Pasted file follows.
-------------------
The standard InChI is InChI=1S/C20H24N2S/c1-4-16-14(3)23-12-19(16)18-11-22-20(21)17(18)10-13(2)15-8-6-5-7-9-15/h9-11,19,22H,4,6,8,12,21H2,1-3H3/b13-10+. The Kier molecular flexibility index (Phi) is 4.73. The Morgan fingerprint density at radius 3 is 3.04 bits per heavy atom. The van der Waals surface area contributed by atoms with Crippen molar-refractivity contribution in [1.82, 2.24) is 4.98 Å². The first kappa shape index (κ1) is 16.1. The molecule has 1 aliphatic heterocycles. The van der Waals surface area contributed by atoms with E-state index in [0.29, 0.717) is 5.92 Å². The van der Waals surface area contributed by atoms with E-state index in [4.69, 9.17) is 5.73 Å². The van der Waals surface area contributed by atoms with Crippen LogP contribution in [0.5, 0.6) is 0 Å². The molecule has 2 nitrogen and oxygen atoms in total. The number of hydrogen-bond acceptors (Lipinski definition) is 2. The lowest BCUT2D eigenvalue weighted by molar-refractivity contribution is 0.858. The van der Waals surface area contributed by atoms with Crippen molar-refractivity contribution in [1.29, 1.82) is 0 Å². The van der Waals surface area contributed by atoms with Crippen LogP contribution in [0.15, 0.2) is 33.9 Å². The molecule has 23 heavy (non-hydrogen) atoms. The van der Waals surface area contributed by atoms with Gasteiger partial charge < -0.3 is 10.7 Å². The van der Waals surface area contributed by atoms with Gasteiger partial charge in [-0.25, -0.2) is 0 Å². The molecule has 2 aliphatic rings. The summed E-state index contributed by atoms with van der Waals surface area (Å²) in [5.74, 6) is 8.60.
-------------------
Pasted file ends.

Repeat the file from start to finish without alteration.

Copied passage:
The standard InChI is InChI=1S/C20H24N2S/c1-4-16-14(3)23-12-19(16)18-11-22-20(21)17(18)10-13(2)15-8-6-5-7-9-15/h9-11,19,22H,4,6,8,12,21H2,1-3H3/b13-10+. The Kier molecular flexibility index (Phi) is 4.73. The Morgan fingerprint density at radius 3 is 3.04 bits per heavy atom. The van der Waals surface area contributed by atoms with Crippen molar-refractivity contribution in [1.82, 2.24) is 4.98 Å². The first kappa shape index (κ1) is 16.1. The molecule has 1 aliphatic heterocycles. The van der Waals surface area contributed by atoms with E-state index in [0.29, 0.717) is 5.92 Å². The van der Waals surface area contributed by atoms with E-state index in [4.69, 9.17) is 5.73 Å². The van der Waals surface area contributed by atoms with Crippen LogP contribution in [0.5, 0.6) is 0 Å². The molecule has 2 nitrogen and oxygen atoms in total. The number of hydrogen-bond acceptors (Lipinski definition) is 2. The lowest BCUT2D eigenvalue weighted by molar-refractivity contribution is 0.858. The van der Waals surface area contributed by atoms with Crippen molar-refractivity contribution in [1.29, 1.82) is 0 Å². The van der Waals surface area contributed by atoms with Crippen LogP contribution in [0.15, 0.2) is 33.9 Å². The molecule has 23 heavy (non-hydrogen) atoms. The van der Waals surface area contributed by atoms with Gasteiger partial charge < -0.3 is 10.7 Å². The van der Waals surface area contributed by atoms with Gasteiger partial charge in [-0.25, -0.2) is 0 Å². The molecule has 2 aliphatic rings. The summed E-state index contributed by atoms with van der Waals surface area (Å²) in [5.74, 6) is 8.60.